TESL Saskatchewan/SKTEAL 2022 Conference: Navigating the Way will focus on how TESL practitioners, EAL teachers, and language learners have become explorers and pioneers as we reshape and redefine familiar territories, and forge new paths for teaching.
Call for Proposals Is Now Closed
Let us welcome our keynote speaker: Dr. Karen Ragoonaden
Dr. Karen Ragoonaden is a former professor in the Faculty of Education of the University of British Columbia’s Okanagan Campus and presently the Dean, Faculty of Education, University of Manitoba. She is the author of Mindful teaching and learning: Developing a pedagogy of well-being and Mindful and Relational Approaches to Social Justice, Equity and Diversity in Teacher Education. As the recipient of numerous Tri-Council grants, her research and publications focus on transformative pedagogy and curricular innovations supporting equity, diversity, inclusion and decolonization. She is committed to anti-racism and anti-oppression practices in research, teaching and learning within the academic and local and place-based communities.
Let us welcome our keynote speaker: Dr. Ayanna Cooper
Dr. Cooper is an educator, author, and advocate for culturally and linguistically diverse learners. She is the author of And Justice for ELs; A Leader's Guide to Creating and Sustaining Equitable School, co-editor of Black Immigrants in the United States; Essays on the Politics of Race, Language and Voice, and co-author of Evaluating ALL Teachers of English learners and students with disabilities: Supporting great teaching. She has contributed to various publications including book chapters, a TESOL blog series, and Language Magazine. She is currently serving on the Board of Directors (2020 - 2023) for TESOL International Association. Her keynote will discuss implications of various program models for students learning English in primary and secondary settings.
Saturday, April 30, 2022
Room A - (R) Language Teacher Wellbeing and the Potential of Identity Portraits
Key words: language teacher, wellbeing, creativity, identity portraits
Language teacher wellbeing and the potential of identity portraits
Faculty of Education, University of Manitoba
Set against a backdrop of a global pandemic; shifting geopolitics that challenge our peace and stability; and transnational mobility, where growing numbers of students use different languages at home, at school and in their wider communities, how might we ensure the wellbeing of language teachers who encounter the effects of larger global issues in different forms in their classrooms? This presentation focuses on you – the language teacher and your wellbeing. It explores the potential of identity portraits – or individualized self-portraits - to assist language teachers to continue to to be dedicated educators without compromising their wellbeing. Situated in positive psychology, the presentation first discusses the importance of teacher wellbeing in coping with daily challenges of teaching and being effective and innovative educators. Then it moves on to explore the potential of creating identity portraits in assisting language teachers to visually articulate, reflect and make sense of their multiple identities. Visualizing is a process that helps us to unpack certain aspects of our lives that cannot be verbalized and operate unconsciously and tap into our creative selves. The presentation will conclude with a discussion about the centrality of creativity and self-reflection in language teacher wellbeing and the importance of teacher wellbeing in ensuring the wellbeing of our students.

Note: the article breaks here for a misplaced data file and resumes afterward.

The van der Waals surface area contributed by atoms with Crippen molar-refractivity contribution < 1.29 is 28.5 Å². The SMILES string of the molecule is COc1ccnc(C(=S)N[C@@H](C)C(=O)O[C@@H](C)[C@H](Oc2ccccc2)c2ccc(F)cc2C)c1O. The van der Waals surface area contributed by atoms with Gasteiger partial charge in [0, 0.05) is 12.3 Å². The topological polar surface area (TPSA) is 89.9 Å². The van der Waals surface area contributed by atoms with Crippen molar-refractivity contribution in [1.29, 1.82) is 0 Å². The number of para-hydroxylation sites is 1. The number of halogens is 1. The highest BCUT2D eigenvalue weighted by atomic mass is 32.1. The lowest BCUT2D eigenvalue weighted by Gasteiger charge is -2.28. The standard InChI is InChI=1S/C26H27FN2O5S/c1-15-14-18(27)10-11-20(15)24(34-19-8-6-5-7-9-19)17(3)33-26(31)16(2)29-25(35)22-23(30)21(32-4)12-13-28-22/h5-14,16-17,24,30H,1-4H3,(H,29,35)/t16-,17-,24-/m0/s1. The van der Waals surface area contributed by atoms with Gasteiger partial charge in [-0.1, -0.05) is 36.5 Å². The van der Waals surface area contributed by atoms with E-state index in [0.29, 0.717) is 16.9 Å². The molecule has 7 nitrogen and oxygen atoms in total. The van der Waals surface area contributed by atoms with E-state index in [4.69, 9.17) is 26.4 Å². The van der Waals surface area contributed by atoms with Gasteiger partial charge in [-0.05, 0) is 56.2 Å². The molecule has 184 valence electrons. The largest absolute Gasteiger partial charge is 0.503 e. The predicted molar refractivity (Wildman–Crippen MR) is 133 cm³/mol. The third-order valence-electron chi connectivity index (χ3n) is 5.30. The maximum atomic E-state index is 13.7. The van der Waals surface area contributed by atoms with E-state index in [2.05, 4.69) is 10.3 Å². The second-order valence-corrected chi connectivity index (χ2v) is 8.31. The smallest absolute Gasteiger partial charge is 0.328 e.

Key words: language teacher, wellbeing, creativity, identity portraits
Dr. Sreemali Herath Faculty of Education University of Manitoba
Room B - (R) Are Refugee Students Being Pushed out of School?
This research presentation will focus on current literature, professional experience, and personal research within the context of my master’s thesis in anti- racist anti- oppressive education.
Sara Alonso Saskatoon Public Schoo Division
Rebecca Schroeder Saskatoon Public Schoo Division
Room C - (W) Building a Level-Appropriate Literacy Module with Donna Clarke & Jeremy Wilson
Do you struggle with creating PBLA-compliant modules for your literacy learners? This workshop will showcase a process, from start to finish, for designing a module that addresses the needs of LINC literacy learners. Topics addressed include choosing appropriate themes based on class makeup and mode of delivery, selecting appropriate real-world tasks, considerations of all steps necessary for learners to be successful (including whole-part-whole, ESL for ALL’s continuums of literacy skills, digital literacy, numeracy and learning strategies) and post-teaching reflection. Participants will have opportunities to engage with these steps in the workshop through practice and reflection.
Donna Clarke is the lead for the Literacy Centre of Expertise at TIES in Calgary. Her passion is fueled by the exceptional students she has the privilege of sharing her days with.
Jeremy Wilson is the assistant at the Literacy Centre of Expertise at TIES in Calgary. His main interest is in designing curriculum and instruction that best serves literacy learners.
Donna Clarke Centre of Literacy Expertise TIES
Jeremy Wilson Centre of Literacy Expertise TIES
11:15am - 12:05pm
Room A - [Panel Discussion] Embracing the New Normal - Lessons Learnt
TESL Sask became a member of TESOL Affiliate Network in July, 2019 to connect our members to professional development opportunities for English language educators around the world. TESOL is affiliated with more than 100 independent associations worldwide with a total membership of more than47,000 professionals worldwide.